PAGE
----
Monday, January 30, 2006

Rethinking Abortion

In college I was pro-choice. After reading Francis Schaefer and Everett Koop (Whatever Happened to the Human Race?) and Bernard Nathanson (Aborting America), I became pro-life and have been ever since. Why the change? New information I wasn't aware of. For example, Nathanson exposes some of the lies of the pre-Roe v Wade prochoice legal arguments and explains his transformation from being a co-founder of NARAL and a leading abortionist to recognizing the humaness of "alpha" (the fetus) and becoming a pro-life advocate. (I challenge everyone to read this book, whatever your side. Nathanson doesn't write as a right-winger but as an abortion movement insider). Koop brought his perspective as a pediatric surgeon and the value of human life. In 1989 I was arrested along with 800 others in Los Angeles at an Operation Rescue (OR) in front of a clinic and spent 3 days in jail. That was an eye-opening experience.

Although I'm still strongly prolife, my stance has shifted over the years as I continue to learn new information. I no longer believe that abortion should be in the same category as murder, except perhaps in some extreme late-term circumstances. I now have no issue with allowing exceptions for abortion for rape or incest. I no longer think that we should have a nationwide ban on abortion, but instead we should allow the States to decide through the legislative process. Although my experience with OR was positive (the media and pro-choice counter demonstrators revealed extreme bias against us), I have found later statements by an OR founder to be divisive and out-of-line.

Today, my main peeve with more traditional pro-life stance is the all-or-nothing and black-and-white attitude. It is our way or the highway and no room for compromise. My main peeve with the common pro-choice position is its disingenousness and unwillingness to face facts. If they were truly pro-choice, they would welcome the nationwide network of pregnancy help centers and encourage women to consider their services. They would admit the lies of their past (e.g. the exagerated claims on the number of deaths from backalley abortions, that "Roe" was not raped as was claimed in the case, and that she is now pro-life), and the fact that the Roe v Wade decision is based on flawed legal logic which is increasingly being conceded by pro-choice analysts. For example, see Cohen and Kinsley, (Kinsley: "Although I'm pro-choice, I was taught in law school, and still believe, that Roe v Wade is a muddle of bad reasoning... and judicial overreaching.")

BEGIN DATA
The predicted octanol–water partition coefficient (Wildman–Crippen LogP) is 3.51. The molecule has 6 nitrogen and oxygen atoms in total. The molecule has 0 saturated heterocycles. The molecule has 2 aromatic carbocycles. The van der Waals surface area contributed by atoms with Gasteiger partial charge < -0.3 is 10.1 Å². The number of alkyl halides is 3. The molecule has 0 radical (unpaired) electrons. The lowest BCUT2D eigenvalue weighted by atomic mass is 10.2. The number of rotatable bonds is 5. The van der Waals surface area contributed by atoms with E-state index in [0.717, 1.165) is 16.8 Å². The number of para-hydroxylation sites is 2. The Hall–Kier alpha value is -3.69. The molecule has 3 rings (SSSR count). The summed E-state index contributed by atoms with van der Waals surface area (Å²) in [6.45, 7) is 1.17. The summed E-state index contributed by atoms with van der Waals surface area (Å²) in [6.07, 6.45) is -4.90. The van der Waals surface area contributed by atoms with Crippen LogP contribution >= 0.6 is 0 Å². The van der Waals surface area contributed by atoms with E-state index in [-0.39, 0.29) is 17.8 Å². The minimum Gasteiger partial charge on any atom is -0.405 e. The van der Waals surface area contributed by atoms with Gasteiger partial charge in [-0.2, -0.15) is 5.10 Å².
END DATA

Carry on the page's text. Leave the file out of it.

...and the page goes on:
It's interesting that Cohen has shifted within a pro-choice position and is now closer to mine. Perhaps this is a one way to solve the abortion dilemma. Each side get honest and take steps toward each other.

Wednesday, January 18, 2006

Extremism and Hypocrisy